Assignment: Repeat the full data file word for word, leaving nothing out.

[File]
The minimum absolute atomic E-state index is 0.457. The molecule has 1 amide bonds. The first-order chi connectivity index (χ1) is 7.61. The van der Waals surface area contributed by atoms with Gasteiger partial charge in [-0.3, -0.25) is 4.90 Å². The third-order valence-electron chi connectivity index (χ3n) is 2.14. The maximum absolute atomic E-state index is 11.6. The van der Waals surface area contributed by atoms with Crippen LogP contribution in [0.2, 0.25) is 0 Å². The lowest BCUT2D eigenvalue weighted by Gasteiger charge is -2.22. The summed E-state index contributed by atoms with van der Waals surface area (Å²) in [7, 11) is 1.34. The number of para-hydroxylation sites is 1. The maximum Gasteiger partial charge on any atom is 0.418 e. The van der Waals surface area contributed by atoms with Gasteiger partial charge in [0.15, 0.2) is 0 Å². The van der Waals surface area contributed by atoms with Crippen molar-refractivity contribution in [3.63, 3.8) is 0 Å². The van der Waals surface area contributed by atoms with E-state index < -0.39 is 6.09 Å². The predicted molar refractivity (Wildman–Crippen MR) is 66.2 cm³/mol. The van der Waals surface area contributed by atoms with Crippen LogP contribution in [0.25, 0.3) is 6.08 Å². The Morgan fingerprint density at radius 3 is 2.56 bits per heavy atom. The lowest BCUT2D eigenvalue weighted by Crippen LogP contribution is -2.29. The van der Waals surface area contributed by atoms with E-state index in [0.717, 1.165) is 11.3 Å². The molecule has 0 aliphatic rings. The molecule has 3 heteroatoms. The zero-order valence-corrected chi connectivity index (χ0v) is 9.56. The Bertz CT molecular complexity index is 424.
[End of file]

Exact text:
The minimum absolute atomic E-state index is 0.457. The molecule has 1 amide bonds. The first-order chi connectivity index (χ1) is 7.61. The van der Waals surface area contributed by atoms with Gasteiger partial charge in [-0.3, -0.25) is 4.90 Å². The third-order valence-electron chi connectivity index (χ3n) is 2.14. The maximum absolute atomic E-state index is 11.6. The van der Waals surface area contributed by atoms with Crippen LogP contribution in [0.2, 0.25) is 0 Å². The lowest BCUT2D eigenvalue weighted by Gasteiger charge is -2.22. The summed E-state index contributed by atoms with van der Waals surface area (Å²) in [7, 11) is 1.34. The number of para-hydroxylation sites is 1. The maximum Gasteiger partial charge on any atom is 0.418 e. The van der Waals surface area contributed by atoms with Gasteiger partial charge in [0.15, 0.2) is 0 Å². The van der Waals surface area contributed by atoms with Crippen molar-refractivity contribution in [3.63, 3.8) is 0 Å². The van der Waals surface area contributed by atoms with E-state index < -0.39 is 6.09 Å². The predicted molar refractivity (Wildman–Crippen MR) is 66.2 cm³/mol. The van der Waals surface area contributed by atoms with Crippen LogP contribution in [0.25, 0.3) is 6.08 Å². The Morgan fingerprint density at radius 3 is 2.56 bits per heavy atom. The lowest BCUT2D eigenvalue weighted by Crippen LogP contribution is -2.29. The van der Waals surface area contributed by atoms with E-state index in [0.717, 1.165) is 11.3 Å². The molecule has 0 aliphatic rings. The molecule has 3 heteroatoms. The zero-order valence-corrected chi connectivity index (χ0v) is 9.56. The Bertz CT molecular complexity index is 424.